Dell OEM serves original equipment manufacturers (OEMs) that resell Dell hardware and services as part of their own branded products. Dell supports nearly 4,000 OEM customers around the world in distinct industry verticals. As an IT company, there are huge opportunities for Dell in the telecommunications industry, especially for Open NFV (Network Function Virtualization), with companies moving their network functions over cloud computing. This has created a major opportunity for Dell.
“We have been trying to penetrate the telecommunications industry,” said Mr. Lin. Erwin Meyer, who was once part of the Dell leadership team that established a global sales segment in Asia, highlighted the close link between telecoms and IT and Dell’s role to play. “Increasingly we are seeing that convergence,” he said. “If you are looking at a data center focusing on your network and your storage, etc, Dell is a market leader in all those areas, so many of Dell’s customers include CSPs, carriers, ISVs and SIs.
“You may not always see Dell as one of their solutions. What we are doing in the OEM team is taking customer IP and bundling that with the solutions of Dell,” Meyer added. “In many situations we re-brand the solutions. We take off the Dell logo. We are an infrastructure partner for many companies.”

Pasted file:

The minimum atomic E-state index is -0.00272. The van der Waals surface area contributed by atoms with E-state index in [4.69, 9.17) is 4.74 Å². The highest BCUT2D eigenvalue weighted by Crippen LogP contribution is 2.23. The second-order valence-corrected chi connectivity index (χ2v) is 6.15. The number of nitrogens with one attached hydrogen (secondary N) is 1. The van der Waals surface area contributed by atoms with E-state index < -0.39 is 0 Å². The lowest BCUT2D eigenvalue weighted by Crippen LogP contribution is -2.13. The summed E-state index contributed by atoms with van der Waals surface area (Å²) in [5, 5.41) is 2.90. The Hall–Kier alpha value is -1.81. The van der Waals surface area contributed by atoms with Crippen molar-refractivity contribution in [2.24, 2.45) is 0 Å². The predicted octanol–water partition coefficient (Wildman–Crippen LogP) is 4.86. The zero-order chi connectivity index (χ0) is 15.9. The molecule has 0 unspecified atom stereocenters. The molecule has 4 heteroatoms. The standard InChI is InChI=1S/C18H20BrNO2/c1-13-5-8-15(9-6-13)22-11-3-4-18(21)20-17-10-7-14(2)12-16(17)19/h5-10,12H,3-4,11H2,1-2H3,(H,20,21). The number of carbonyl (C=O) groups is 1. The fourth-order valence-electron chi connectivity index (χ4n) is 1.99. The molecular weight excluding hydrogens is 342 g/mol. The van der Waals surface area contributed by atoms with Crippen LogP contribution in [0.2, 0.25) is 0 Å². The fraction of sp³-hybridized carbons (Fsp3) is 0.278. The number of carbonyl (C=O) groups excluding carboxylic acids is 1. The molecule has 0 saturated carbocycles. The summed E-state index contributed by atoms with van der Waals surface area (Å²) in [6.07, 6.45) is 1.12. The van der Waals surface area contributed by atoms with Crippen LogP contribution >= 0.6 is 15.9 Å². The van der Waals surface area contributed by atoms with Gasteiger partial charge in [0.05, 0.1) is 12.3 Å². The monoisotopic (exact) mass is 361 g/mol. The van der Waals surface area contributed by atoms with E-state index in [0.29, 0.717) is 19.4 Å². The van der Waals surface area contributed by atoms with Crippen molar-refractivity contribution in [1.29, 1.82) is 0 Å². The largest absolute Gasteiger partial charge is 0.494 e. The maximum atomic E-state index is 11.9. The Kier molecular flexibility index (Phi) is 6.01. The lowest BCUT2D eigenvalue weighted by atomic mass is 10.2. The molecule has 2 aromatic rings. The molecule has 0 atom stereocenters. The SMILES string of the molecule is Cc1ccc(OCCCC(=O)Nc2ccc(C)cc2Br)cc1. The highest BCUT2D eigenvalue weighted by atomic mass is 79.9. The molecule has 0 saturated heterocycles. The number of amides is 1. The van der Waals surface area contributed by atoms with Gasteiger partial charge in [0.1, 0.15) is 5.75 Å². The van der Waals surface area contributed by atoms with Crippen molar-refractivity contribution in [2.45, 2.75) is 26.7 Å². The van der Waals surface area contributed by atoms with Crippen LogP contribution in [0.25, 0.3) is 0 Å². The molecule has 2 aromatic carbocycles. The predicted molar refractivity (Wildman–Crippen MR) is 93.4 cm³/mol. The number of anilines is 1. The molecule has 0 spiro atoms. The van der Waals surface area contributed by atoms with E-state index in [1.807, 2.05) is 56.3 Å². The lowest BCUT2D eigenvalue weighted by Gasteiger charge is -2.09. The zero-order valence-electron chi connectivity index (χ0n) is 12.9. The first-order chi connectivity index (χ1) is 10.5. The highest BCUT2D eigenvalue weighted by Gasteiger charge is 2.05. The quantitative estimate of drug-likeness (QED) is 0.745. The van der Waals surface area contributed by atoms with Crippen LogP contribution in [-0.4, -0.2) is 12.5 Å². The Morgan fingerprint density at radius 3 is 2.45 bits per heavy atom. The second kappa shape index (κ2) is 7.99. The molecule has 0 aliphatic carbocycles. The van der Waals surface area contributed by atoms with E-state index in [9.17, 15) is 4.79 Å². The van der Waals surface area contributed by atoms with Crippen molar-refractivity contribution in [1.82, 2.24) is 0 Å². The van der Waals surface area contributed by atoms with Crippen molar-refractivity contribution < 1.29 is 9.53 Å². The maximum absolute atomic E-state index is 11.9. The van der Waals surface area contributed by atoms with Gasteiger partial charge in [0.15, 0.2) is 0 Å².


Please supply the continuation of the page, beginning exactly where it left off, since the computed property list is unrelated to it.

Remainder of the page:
Dell’s ‘Open Strategy’
Mr. Lin went on to discuss where the telecom industry is in developing standards and promoting interoperability for Network Function Virtualization. He said the whole industry started with EG, ESP, ESI and NFV – great solutions to drive the cost down moving network functions over the cloud, which presented an opportunity for Dell.
“Dell’s strategy in recent years has become very open, supporting all software vendors to build the ecosystem,” said Lin. “Our strategy is supporting openness by working with partners. Interoperability is a big thing for us to make sure that solutions are working with our customers in the telecommunications industry; the service providers, the carriers, and so on. We have been participating in many standard bodies to provide support for our partners.”